It’s early Saturday evening after a long week at work. You spent the day mowing the grass, paying some bills, and watching the ballgame with a short nap mixed in. Tonight is supposed to be date night. You made no formal plans, but the idea is dinner, a few drinks, and quality time together.
You ask where they would like to go this evening, and the response is, “I don’t care. You pick.”
“How about Luigi’s?” you say.
“I’m not feeling Italian tonight,” they reply.
“Okay, let’s try that new Thai place!” you excitedly offer.
“Not really in the mood for Asian.” they bellow.
The saga continues as you suggest every variety of food known to man. In return, you receive a cacophony of responses ranging from “Meh” to “Nope!” One comeback came with the finger down the throat puking gesture. You took that one as a “maybe.”
Three taps on your phone, and 47 minutes later, the pizza delivery guy is on your doorstep with “The Usual.” As your pie hits the coffee table and you twist the cap off of a $9 bottle of red, the person you love more than anything in the world but also currently want to choke exclaims, “What do you want to watch?” You say, “I don’t care,” and you both jump back on the merry-go-round for another spin.
Does this scenario sound familiar? Could this be how you live your life?
Running for your life
Life is a marathon, not a sprint. That might be the worst analogy in the history of analogies. Have you ever seen a person enjoying themself while running a marathon? Doubt it! Every runner you see struggles for breath while suffering from cramps and enduring nausea with a constantly pained look on their face. A sense of hope arises only at the sight of the finish line as they raise their arms in victory. Is that how life is supposed to be?
We hear and offer the same excuses all the time; “I’m too busy,” “I need to do this first,” or “I don’t have time for that,” It seems that the only things we consistently say “Yes” to are the things that we don’t want to be doing.
In the spirit of the marathon analogy, we do a lot of running and very little living. Why?
You had me at “Hell, No!”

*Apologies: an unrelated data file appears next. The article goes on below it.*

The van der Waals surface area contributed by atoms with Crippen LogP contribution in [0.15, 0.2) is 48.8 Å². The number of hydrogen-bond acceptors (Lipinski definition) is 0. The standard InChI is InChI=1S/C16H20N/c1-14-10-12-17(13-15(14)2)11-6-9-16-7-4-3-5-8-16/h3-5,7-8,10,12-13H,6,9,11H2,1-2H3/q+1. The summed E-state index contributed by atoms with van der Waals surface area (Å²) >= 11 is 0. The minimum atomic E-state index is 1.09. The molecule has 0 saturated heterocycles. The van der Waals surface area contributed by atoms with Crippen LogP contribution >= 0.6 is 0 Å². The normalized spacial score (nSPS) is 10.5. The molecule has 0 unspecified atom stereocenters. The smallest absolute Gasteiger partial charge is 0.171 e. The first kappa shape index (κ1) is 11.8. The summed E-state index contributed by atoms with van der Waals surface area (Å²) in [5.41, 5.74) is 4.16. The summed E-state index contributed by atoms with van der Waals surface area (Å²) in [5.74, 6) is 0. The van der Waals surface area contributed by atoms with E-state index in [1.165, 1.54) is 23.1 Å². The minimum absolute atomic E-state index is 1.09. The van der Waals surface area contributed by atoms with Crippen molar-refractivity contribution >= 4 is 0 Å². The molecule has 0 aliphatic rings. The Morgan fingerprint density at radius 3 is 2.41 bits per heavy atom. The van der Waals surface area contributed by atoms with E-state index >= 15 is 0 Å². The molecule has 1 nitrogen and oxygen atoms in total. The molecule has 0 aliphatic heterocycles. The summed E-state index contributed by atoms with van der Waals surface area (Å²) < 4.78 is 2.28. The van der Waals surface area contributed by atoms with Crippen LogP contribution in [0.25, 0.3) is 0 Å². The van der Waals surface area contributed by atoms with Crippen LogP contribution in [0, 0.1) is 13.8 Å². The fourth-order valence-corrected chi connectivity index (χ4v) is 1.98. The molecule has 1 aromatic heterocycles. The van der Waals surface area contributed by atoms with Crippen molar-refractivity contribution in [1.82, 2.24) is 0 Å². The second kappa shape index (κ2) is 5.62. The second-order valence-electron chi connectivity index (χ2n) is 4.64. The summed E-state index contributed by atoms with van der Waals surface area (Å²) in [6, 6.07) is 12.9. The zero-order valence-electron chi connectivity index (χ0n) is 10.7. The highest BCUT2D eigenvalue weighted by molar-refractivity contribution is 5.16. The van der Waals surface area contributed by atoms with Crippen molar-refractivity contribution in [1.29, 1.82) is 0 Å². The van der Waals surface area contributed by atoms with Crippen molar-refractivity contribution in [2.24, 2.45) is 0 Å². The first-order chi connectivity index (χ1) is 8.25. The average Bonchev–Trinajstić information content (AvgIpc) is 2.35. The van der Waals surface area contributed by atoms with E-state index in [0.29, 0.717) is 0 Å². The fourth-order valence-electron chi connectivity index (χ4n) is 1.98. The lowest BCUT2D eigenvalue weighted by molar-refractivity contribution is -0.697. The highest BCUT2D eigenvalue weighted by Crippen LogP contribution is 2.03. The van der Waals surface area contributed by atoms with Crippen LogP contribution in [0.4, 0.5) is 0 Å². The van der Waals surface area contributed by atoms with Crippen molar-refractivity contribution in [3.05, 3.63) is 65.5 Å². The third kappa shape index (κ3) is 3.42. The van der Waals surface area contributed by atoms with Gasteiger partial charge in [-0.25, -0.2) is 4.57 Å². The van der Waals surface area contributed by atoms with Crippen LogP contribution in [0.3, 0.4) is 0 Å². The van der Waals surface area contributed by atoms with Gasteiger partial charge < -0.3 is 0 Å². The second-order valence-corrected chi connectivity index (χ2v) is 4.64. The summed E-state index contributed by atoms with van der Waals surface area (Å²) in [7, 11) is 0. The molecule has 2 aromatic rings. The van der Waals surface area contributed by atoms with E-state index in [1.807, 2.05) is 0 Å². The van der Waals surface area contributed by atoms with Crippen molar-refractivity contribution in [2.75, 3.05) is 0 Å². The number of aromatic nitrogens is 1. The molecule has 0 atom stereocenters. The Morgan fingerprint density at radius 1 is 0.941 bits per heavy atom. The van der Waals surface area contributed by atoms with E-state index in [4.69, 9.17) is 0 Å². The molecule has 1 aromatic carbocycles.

Have you noticed that when you ask people what they want, the list usually starts and ends with what they don’t want? We love to talk about the things we hate. Just like the dinner scenario, we’re afraid to say what we want but have no problem shooting down undesirable options.
Negativity surrounds us, and it slowly erodes our sense of optimism. The media thrives on our collective negativity. Politicians are famous for exploiting pessimism. It’s the core of every election. Corporations feed us two things; luxury or bargains. If you can’t afford the first, a sale should satisfy your needs.
Why do we settle for the middle ground so often and accept less than what we truly want? Saying “No” to most things is an excellent strategy in life, but it only works if you sometimes say “Hell, Yes.”
A new perspective
Here’s where we tell you to live like there’s no tomorrow. How about this one, “What would you do if you had a month to live?” No, we’re not writing an entire article to promote some cliche. But, we do think there’s room for improvement.
People who survive a near-death experience or life-threatening medical condition often point to a change in perspective. While the trauma is fresh in their minds, they see the world in a whole new light. Oh, the changes they plan on making. They’re going to work less, spend time with family, see the Grand Canyon. You know, all the hits.
So what happens to all these beautiful new perspectives? Most slowly fade as real-life intervenes and the rat race continues. Some people maintain their new outlook for a while longer but inevitably regress. Living as if you’re dying is simply not sustainable.
Find your “Yes!”
Instead of some life-changing new perspective or resolution, let’s think micro over macro. Find somewhere in your life to say “Yes!” When asked what you want, give a definitive answer. Even if you’re not sure, be decisive.
Small changes in your everyday decision-making are exponential to your quality of life. When you make decisions, you become powerful. If you allow others to decide for you, you give them all the power. Sure, you may object, but that’s the passive-aggressive mindset of the discontent.
Making decisions is choosing a direction for your life, no matter how small or inconsequential. If you wish for excitement in your life, find your “Yes.”
What do YOU want to do? Where do YOU want to go? How do YOU want to live?
The choice is yours if you want it.
Take care, even down there.
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